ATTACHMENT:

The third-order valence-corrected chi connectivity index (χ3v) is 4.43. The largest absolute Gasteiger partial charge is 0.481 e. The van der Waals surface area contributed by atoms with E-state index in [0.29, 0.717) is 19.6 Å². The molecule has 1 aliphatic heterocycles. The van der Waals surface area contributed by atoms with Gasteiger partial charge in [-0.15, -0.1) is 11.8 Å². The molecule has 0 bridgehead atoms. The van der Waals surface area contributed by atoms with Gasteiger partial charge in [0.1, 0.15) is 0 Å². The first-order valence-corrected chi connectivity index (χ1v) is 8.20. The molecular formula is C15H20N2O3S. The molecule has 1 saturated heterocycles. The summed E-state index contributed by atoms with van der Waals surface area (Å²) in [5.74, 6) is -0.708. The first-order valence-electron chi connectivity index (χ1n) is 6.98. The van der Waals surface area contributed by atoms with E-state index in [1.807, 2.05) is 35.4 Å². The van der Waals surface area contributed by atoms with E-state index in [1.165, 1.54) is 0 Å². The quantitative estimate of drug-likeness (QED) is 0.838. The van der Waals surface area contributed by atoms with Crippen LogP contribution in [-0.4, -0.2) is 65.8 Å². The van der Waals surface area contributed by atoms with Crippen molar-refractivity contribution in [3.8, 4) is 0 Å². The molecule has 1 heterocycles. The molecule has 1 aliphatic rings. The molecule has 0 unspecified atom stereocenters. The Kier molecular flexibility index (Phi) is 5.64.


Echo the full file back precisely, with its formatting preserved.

The third-order valence-corrected chi connectivity index (χ3v) is 4.43. The largest absolute Gasteiger partial charge is 0.481 e. The van der Waals surface area contributed by atoms with E-state index in [0.29, 0.717) is 19.6 Å². The molecule has 1 aliphatic heterocycles. The van der Waals surface area contributed by atoms with Gasteiger partial charge in [-0.15, -0.1) is 11.8 Å². The molecule has 0 bridgehead atoms. The van der Waals surface area contributed by atoms with Gasteiger partial charge in [0.1, 0.15) is 0 Å². The first-order valence-corrected chi connectivity index (χ1v) is 8.20. The molecular formula is C15H20N2O3S. The molecule has 1 saturated heterocycles. The summed E-state index contributed by atoms with van der Waals surface area (Å²) in [5.74, 6) is -0.708. The first-order valence-electron chi connectivity index (χ1n) is 6.98. The van der Waals surface area contributed by atoms with E-state index in [1.807, 2.05) is 35.4 Å². The van der Waals surface area contributed by atoms with E-state index in [1.165, 1.54) is 0 Å². The quantitative estimate of drug-likeness (QED) is 0.838. The van der Waals surface area contributed by atoms with Crippen LogP contribution in [-0.4, -0.2) is 65.8 Å². The van der Waals surface area contributed by atoms with Crippen molar-refractivity contribution in [3.8, 4) is 0 Å². The molecule has 1 heterocycles. The molecule has 1 aliphatic rings. The molecule has 0 unspecified atom stereocenters. The Kier molecular flexibility index (Phi) is 5.64.